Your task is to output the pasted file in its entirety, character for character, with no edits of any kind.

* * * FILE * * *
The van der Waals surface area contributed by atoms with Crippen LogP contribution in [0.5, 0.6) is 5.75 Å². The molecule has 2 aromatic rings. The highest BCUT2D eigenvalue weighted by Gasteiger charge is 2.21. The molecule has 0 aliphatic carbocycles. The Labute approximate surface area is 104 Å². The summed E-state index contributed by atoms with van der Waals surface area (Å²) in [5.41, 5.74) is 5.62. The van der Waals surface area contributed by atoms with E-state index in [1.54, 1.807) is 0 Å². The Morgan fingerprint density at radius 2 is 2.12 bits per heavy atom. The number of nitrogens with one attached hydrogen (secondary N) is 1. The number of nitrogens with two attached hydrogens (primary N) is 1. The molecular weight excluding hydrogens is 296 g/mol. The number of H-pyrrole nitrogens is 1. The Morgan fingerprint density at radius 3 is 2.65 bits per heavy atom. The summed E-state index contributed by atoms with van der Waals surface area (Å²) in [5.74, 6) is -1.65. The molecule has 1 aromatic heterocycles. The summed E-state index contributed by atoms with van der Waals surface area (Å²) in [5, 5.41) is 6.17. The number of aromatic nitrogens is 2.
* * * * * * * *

The van der Waals surface area contributed by atoms with Crippen LogP contribution in [0.5, 0.6) is 5.75 Å². The molecule has 2 aromatic rings. The highest BCUT2D eigenvalue weighted by Gasteiger charge is 2.21. The molecule has 0 aliphatic carbocycles. The Labute approximate surface area is 104 Å². The summed E-state index contributed by atoms with van der Waals surface area (Å²) in [5.41, 5.74) is 5.62. The van der Waals surface area contributed by atoms with E-state index in [1.54, 1.807) is 0 Å². The Morgan fingerprint density at radius 2 is 2.12 bits per heavy atom. The number of nitrogens with one attached hydrogen (secondary N) is 1. The number of nitrogens with two attached hydrogens (primary N) is 1. The molecular weight excluding hydrogens is 296 g/mol. The number of H-pyrrole nitrogens is 1. The Morgan fingerprint density at radius 3 is 2.65 bits per heavy atom. The summed E-state index contributed by atoms with van der Waals surface area (Å²) in [5.74, 6) is -1.65. The molecule has 1 aromatic heterocycles. The summed E-state index contributed by atoms with van der Waals surface area (Å²) in [5, 5.41) is 6.17. The number of aromatic nitrogens is 2.